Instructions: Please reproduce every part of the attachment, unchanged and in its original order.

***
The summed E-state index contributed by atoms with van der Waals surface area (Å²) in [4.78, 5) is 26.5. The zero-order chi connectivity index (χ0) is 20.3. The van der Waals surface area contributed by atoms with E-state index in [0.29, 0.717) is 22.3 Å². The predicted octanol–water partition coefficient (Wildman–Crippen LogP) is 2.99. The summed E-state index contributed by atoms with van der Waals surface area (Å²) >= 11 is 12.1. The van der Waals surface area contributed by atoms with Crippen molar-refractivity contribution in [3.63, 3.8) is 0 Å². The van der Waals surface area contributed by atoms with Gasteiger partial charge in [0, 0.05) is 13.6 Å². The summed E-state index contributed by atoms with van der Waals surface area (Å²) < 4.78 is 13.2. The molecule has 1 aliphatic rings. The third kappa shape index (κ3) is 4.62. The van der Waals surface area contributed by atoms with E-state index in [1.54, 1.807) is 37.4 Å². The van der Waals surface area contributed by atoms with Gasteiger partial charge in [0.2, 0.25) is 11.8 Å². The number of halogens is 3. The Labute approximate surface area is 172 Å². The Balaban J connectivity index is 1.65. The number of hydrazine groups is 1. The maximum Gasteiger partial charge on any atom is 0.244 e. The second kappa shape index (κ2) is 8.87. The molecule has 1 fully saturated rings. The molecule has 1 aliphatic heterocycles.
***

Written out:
The summed E-state index contributed by atoms with van der Waals surface area (Å²) in [4.78, 5) is 26.5. The zero-order chi connectivity index (χ0) is 20.3. The van der Waals surface area contributed by atoms with E-state index in [0.29, 0.717) is 22.3 Å². The predicted octanol–water partition coefficient (Wildman–Crippen LogP) is 2.99. The summed E-state index contributed by atoms with van der Waals surface area (Å²) >= 11 is 12.1. The van der Waals surface area contributed by atoms with Crippen molar-refractivity contribution in [3.63, 3.8) is 0 Å². The van der Waals surface area contributed by atoms with Gasteiger partial charge in [0, 0.05) is 13.6 Å². The summed E-state index contributed by atoms with van der Waals surface area (Å²) < 4.78 is 13.2. The molecule has 1 aliphatic rings. The third kappa shape index (κ3) is 4.62. The van der Waals surface area contributed by atoms with E-state index in [1.54, 1.807) is 37.4 Å². The van der Waals surface area contributed by atoms with Gasteiger partial charge in [0.2, 0.25) is 11.8 Å². The number of halogens is 3. The Labute approximate surface area is 172 Å². The Balaban J connectivity index is 1.65. The number of hydrazine groups is 1. The maximum Gasteiger partial charge on any atom is 0.244 e. The second kappa shape index (κ2) is 8.87. The molecule has 1 fully saturated rings. The molecule has 1 aliphatic heterocycles.